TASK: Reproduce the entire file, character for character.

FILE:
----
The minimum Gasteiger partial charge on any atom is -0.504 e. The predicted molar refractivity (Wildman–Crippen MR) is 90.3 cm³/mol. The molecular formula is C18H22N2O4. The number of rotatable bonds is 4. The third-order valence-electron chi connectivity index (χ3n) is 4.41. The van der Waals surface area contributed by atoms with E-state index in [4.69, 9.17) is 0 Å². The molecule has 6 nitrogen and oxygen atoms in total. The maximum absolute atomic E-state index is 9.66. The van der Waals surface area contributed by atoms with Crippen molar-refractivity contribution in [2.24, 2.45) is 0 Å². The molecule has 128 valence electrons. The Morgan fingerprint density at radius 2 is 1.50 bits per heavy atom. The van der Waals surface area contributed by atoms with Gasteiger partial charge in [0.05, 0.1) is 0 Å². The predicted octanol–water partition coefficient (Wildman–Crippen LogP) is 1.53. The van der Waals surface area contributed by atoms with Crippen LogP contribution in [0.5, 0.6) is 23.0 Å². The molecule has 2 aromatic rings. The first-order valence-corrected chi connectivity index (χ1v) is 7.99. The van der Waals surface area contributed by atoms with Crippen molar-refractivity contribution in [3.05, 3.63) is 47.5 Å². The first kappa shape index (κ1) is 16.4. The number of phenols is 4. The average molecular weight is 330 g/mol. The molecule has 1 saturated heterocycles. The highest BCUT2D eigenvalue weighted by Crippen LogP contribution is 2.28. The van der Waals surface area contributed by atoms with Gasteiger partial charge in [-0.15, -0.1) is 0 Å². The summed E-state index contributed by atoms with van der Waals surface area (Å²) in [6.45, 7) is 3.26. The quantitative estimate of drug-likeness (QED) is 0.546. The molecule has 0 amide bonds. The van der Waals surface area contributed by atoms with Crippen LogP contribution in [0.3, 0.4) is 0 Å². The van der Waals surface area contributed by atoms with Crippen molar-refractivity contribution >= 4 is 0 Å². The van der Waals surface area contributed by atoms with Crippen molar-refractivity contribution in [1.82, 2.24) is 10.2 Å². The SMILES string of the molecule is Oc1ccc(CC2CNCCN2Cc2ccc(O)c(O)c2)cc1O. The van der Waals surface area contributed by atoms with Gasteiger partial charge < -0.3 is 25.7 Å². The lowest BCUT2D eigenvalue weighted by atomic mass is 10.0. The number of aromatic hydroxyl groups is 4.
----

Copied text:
The minimum Gasteiger partial charge on any atom is -0.504 e. The predicted molar refractivity (Wildman–Crippen MR) is 90.3 cm³/mol. The molecular formula is C18H22N2O4. The number of rotatable bonds is 4. The third-order valence-electron chi connectivity index (χ3n) is 4.41. The van der Waals surface area contributed by atoms with E-state index in [4.69, 9.17) is 0 Å². The molecule has 6 nitrogen and oxygen atoms in total. The maximum absolute atomic E-state index is 9.66. The van der Waals surface area contributed by atoms with Crippen molar-refractivity contribution in [2.24, 2.45) is 0 Å². The molecule has 128 valence electrons. The Morgan fingerprint density at radius 2 is 1.50 bits per heavy atom. The van der Waals surface area contributed by atoms with Gasteiger partial charge in [0.05, 0.1) is 0 Å². The predicted octanol–water partition coefficient (Wildman–Crippen LogP) is 1.53. The van der Waals surface area contributed by atoms with Crippen LogP contribution in [0.5, 0.6) is 23.0 Å². The molecule has 2 aromatic rings. The first-order valence-corrected chi connectivity index (χ1v) is 7.99. The van der Waals surface area contributed by atoms with Crippen molar-refractivity contribution in [3.05, 3.63) is 47.5 Å². The first kappa shape index (κ1) is 16.4. The number of phenols is 4. The average molecular weight is 330 g/mol. The molecule has 1 saturated heterocycles. The highest BCUT2D eigenvalue weighted by Crippen LogP contribution is 2.28. The van der Waals surface area contributed by atoms with Gasteiger partial charge in [-0.15, -0.1) is 0 Å². The summed E-state index contributed by atoms with van der Waals surface area (Å²) in [6.45, 7) is 3.26. The quantitative estimate of drug-likeness (QED) is 0.546. The molecule has 0 amide bonds. The van der Waals surface area contributed by atoms with Crippen LogP contribution in [0.3, 0.4) is 0 Å². The van der Waals surface area contributed by atoms with Crippen molar-refractivity contribution >= 4 is 0 Å². The van der Waals surface area contributed by atoms with Crippen molar-refractivity contribution in [1.82, 2.24) is 10.2 Å². The SMILES string of the molecule is Oc1ccc(CC2CNCCN2Cc2ccc(O)c(O)c2)cc1O. The van der Waals surface area contributed by atoms with Gasteiger partial charge < -0.3 is 25.7 Å². The lowest BCUT2D eigenvalue weighted by atomic mass is 10.0. The number of aromatic hydroxyl groups is 4.